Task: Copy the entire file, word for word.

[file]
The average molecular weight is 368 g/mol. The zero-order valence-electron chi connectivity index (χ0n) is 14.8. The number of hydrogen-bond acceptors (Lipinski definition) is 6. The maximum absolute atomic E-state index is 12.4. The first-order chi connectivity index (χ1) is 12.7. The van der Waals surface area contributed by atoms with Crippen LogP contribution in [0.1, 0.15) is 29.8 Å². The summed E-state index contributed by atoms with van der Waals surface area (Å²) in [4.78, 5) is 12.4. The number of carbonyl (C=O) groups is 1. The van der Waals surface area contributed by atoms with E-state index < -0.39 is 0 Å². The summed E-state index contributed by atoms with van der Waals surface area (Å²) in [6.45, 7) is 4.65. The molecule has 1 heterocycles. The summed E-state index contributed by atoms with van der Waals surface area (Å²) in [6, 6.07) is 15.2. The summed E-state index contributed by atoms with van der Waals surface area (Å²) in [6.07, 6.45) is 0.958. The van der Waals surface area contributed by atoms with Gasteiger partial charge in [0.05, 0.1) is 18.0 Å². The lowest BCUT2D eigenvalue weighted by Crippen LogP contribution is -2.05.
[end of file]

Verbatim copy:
The average molecular weight is 368 g/mol. The zero-order valence-electron chi connectivity index (χ0n) is 14.8. The number of hydrogen-bond acceptors (Lipinski definition) is 6. The maximum absolute atomic E-state index is 12.4. The first-order chi connectivity index (χ1) is 12.7. The van der Waals surface area contributed by atoms with Crippen LogP contribution in [0.1, 0.15) is 29.8 Å². The summed E-state index contributed by atoms with van der Waals surface area (Å²) in [4.78, 5) is 12.4. The number of carbonyl (C=O) groups is 1. The van der Waals surface area contributed by atoms with E-state index < -0.39 is 0 Å². The summed E-state index contributed by atoms with van der Waals surface area (Å²) in [6.45, 7) is 4.65. The molecule has 1 heterocycles. The summed E-state index contributed by atoms with van der Waals surface area (Å²) in [6, 6.07) is 15.2. The summed E-state index contributed by atoms with van der Waals surface area (Å²) in [6.07, 6.45) is 0.958. The van der Waals surface area contributed by atoms with Gasteiger partial charge in [0.05, 0.1) is 18.0 Å². The lowest BCUT2D eigenvalue weighted by Crippen LogP contribution is -2.05.